The Mars Society Mars Society IV
Stanford University - Aug. 23 - 26, 2001
Gus Frederick's Presentations
(Click on the PowerPoint icon to download presentation)

PowerPoint IconInvasion of the SpeleoBots
(Extreme Exploration; with Dr. Penelope Boston)

Invasion of the SpeleoBotsTerrestrial lava tube caves are natural receptacles for accumulations of water. Often, due to lower temperatures coupled with the insulation properties of the surrounding rock, these accumulations are in the form of ice. Locating and cataloging similar features on Mars could be of value for the search for life and in helping to determine past climatic conditions on the Red Planet. Such features may also prove useful in future colonization efforts for shelter and as a potential source of water.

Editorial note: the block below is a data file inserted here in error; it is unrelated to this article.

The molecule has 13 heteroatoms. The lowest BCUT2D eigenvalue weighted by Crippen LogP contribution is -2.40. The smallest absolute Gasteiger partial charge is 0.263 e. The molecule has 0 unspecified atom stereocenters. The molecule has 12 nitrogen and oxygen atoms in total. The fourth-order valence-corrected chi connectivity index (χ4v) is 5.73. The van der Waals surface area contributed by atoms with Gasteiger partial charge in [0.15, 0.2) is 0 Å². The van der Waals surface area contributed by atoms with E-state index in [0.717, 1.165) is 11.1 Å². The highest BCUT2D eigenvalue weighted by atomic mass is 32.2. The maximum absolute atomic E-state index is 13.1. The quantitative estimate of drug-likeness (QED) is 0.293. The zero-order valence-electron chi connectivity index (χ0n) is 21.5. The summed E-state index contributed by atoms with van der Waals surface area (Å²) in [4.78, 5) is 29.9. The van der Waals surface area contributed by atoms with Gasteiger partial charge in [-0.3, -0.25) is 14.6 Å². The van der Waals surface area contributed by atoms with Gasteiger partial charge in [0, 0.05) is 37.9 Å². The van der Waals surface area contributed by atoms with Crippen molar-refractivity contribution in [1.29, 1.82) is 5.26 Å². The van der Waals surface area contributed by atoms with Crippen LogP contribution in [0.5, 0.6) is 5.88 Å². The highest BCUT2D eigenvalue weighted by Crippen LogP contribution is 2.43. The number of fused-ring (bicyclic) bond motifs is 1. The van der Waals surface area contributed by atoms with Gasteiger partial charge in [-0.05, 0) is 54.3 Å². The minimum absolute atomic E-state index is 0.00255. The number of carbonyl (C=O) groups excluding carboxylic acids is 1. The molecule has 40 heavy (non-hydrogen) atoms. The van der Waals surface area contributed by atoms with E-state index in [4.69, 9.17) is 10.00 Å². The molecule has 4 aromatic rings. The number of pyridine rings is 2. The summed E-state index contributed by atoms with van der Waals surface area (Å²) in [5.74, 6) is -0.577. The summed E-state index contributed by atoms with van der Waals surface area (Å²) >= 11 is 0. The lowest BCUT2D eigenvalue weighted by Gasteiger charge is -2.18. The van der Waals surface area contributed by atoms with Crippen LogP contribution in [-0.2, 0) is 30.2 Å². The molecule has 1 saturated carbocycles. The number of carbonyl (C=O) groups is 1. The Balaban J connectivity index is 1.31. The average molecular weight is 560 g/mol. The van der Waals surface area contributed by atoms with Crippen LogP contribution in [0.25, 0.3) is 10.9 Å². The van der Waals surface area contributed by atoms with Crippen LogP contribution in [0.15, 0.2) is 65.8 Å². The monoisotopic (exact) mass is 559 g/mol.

But how to explore them? One unique approach recently proposed employs specialized swarms of insect-like mini-robots accompanying one or more flexible rover/relay station robots. Utilizing a robotic fractal approach that starts with a wide view of a promising area, then zooms in to reveal detail at a series of smaller scales, the approach mimics the actions of a scientist in the field. This discussion will examine one such proposal, the "Mother Goose Mission" presented to NASA/JPL as part of the Mars Scout mission, planned for the 2006/7 launch window. Mother Goose makes use of a robotically piloted glider that searches for a suitable location from the air, then lands to release the pilot; a six-legged walking robot named Mother Goose. Mother's onboard sensors provide details to supplement the glider's eye view at a smaller scale. For a closer view of small hard to access locations, like a cave entrance or shielded crevasses, Mother releases her "goslings" to explore at an even smaller level. The baby bug-bot goslings return to mother to upload data and recharge their batteries. The multiple redundancy allows for the loss of one or more individuals without dramatically jeopardizing the mission.


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